The Normal temperature for a dog is in the ranges of between 101 -103, anything higher than 103.5 can lead to hypothermia and may lead to heat exhaustion. As a pet owner, you know that a dog does not have sweat glands. They are not like cats who sweat through their toes. The question goes back to you, how do you tell if your dog is starting to get overheated?
For a long time, people have associated heat stroke with pets left in the car on a hot day; the truth of the matter is that heat stroke can also hit you in your backyard. In the summer, humidity plays a significant role in determining the right temperature for your dog.
Age, obesity, and breed of the dog are other factors that should guide you on how to handle the pet as the temperature rises. Old dogs who cannot move around the home with ease may have problems when trying to move out of the scorching heat.
Dogs with short snouts such as pugs and Boston terriers are prone to heat risks because they are not efficient in cooling air during breathing something the long-nosed dogs do with ease. If you are reading chart information to follow through to get the right temperature, do not use the same chart data to determine if a dog can stay inside the car in warm weather. The temperature inside the vehicle is not the same as what you have in your backyard.
Defining Heat Stroke in Pets
In the world of pets, heat stroke is a life-threatening condition where the hypothalamus (responsible for regulating normal body temperature) loses its ability to control the body’s temperature. Dogs’ average temperature is between the ranges of 100.5 and 102.5 Fahrenheit. During a heat stroke, the temperature goes up to 106 degrees or higher. The change in temperature from normal to high takes less than 15 minutes.
The effects of heat stroke damages cells in the brain, kidneys, liver, digestive tract leading to organ failure and in some cases leads to a fatality.
How will you know if the temperature is too hot for the dog? Here are some signs that you should be looking for:
- Your pet attempts to cool off which is characterized by difficulty in breathing rapidly
- Heavy drooling by dropping thick saliva
- Blood spots present in the dogs vomit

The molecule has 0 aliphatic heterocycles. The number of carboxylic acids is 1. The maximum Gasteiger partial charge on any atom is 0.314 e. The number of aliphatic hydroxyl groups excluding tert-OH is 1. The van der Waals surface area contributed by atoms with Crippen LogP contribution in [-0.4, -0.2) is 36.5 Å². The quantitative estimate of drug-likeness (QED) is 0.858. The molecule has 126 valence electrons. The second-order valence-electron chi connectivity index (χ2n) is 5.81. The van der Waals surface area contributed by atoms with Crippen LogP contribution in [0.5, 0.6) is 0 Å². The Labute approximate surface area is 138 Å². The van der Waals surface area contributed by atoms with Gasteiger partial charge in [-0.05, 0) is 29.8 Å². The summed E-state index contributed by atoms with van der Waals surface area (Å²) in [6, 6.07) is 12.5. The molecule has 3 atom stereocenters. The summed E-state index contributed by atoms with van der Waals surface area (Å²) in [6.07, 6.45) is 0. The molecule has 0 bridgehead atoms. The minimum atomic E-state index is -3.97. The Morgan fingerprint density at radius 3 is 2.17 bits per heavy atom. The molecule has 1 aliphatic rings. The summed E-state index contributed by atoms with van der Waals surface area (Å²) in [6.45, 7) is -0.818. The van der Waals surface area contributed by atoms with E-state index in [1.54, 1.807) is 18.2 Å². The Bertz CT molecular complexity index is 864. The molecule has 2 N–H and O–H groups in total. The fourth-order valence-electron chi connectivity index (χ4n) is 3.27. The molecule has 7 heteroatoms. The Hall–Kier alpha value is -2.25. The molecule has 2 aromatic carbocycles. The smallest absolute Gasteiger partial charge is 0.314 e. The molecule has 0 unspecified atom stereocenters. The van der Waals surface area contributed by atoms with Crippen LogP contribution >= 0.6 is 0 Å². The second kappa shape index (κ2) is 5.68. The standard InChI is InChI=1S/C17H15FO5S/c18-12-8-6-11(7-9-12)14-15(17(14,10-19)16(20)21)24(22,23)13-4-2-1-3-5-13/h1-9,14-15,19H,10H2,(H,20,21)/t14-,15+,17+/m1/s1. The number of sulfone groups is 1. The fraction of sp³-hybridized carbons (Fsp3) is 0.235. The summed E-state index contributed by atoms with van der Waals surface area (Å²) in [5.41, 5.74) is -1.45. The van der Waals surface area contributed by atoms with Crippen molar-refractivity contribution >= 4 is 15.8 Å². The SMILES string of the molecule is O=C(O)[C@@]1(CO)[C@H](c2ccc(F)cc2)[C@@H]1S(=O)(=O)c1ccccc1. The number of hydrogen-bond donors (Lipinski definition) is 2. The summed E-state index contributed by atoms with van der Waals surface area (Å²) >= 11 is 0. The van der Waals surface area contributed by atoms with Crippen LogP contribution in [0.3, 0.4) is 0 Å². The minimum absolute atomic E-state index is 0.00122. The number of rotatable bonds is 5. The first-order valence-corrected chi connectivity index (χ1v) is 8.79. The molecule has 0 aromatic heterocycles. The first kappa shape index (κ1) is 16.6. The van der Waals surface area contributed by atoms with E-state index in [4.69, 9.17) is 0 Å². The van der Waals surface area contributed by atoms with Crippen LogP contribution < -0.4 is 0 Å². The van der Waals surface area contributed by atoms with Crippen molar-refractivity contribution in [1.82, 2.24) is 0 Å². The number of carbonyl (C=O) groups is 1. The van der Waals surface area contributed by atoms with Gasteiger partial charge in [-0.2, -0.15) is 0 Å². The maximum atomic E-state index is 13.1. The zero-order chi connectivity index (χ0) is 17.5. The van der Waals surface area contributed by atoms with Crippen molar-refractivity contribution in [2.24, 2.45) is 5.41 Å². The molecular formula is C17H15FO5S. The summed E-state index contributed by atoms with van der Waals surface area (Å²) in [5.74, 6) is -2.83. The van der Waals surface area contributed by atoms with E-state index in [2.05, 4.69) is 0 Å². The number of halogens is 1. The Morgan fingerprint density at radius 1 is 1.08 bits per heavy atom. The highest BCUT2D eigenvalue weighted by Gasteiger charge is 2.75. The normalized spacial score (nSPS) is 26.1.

- The tongue and gums show a bright red mucous membrane
- The mucous membrane can quickly change from pale or acquire a bluish tinge as the dog’s condition worsens
- You will notice an unusual stagger or gait
- The dog will drink too much water due to excessive thirst
- The dog will appear lethargic
- Rapid heart beat
- Collapsing or seizure
What you need to do to Protect Your Pets from the Heat?
- Walk or exercise the pets during the coolest parts of the day, especially early in the morning or late evening when the weather is cool
- If the weather is too hot, try using a cool body wrap or vest.
- Keep the animals in the shade within the yard during peak hours
- Use an air conditioner to create a cool ambience in the house
What are Factors that Affect the Ideal Temperature of a Dog?
You may not find a perfect factor that if set the ideal temperature suitable for a dog is found. Before you decide whether the dog you have can survive in the environment you live in to consider the following:
Dogs with thick coats tend to be more tolerant to cold and therefore tend to overheat faster than humans do. The ones with thin skins and short fur may not have the capacity to retain body heat and are suitable in warmer temperatures.
Size of the Dog
Smaller dogs have a high surface area to volume ratio meaning that the skin area exposed to lose heat is relative to the size of the animal. Surface area to volume ration explains why small dogs lose heat faster than the large breeds.
Body weight has body fat as a contributing factor. Overweight dogs have thicker insulating layer protecting against cold and harsh weather. However, the health risks because of obesity may outweigh the expected warmth in cold seasons. The bottom line is to keep your pet lean and fit.
Age and Health
The old dogs and the puppies are the most vulnerable and need warmer environments. The health of the dog may also influence the temperature that is not too hot for the dog inside a house.
What Temperature is best for Dogs at Home?
Here are some recommendations that set the ideal temperature for you and your pet
During the summer
Setting the thermostat temperature between 75 and 78 degrees Fahrenheit is ideal for most dog breeds. The large dogs such as Husky or Samoyed should have the temperature set at 75 degrees. Dogs with short hair can work with 78 degrees.
During the winter
As the winter sets in, prepare to have the thermostat read above 60 degrees. Smaller breeds, the young or sick animals should have an additional warm bed to maintain body temperature.
We already know the protecting your dog from heat stroke or frostbite is better than dealing with it. The best thing to do is to make sure you have shaded areas and cool places within the yard that the dogs can rest when the temperature increases. Place plenty of cool water within the compound for drinking or bathing is encouraged. Make sure the water spots are not deep enough to drown your dog. When leaving the house, you are advised to leave the pets at home to avoid a scenario where you leave the dog in the car in sweltering heat.
Summertime is that time of the year for carefree and endless fun. The last thing you want to do is to rush your dog to the nearest veterinary clinic to address heat stroke. Unless you are confident of your dog’s tolerance to heat, make sure someone if not you are looking after him when you are away from home.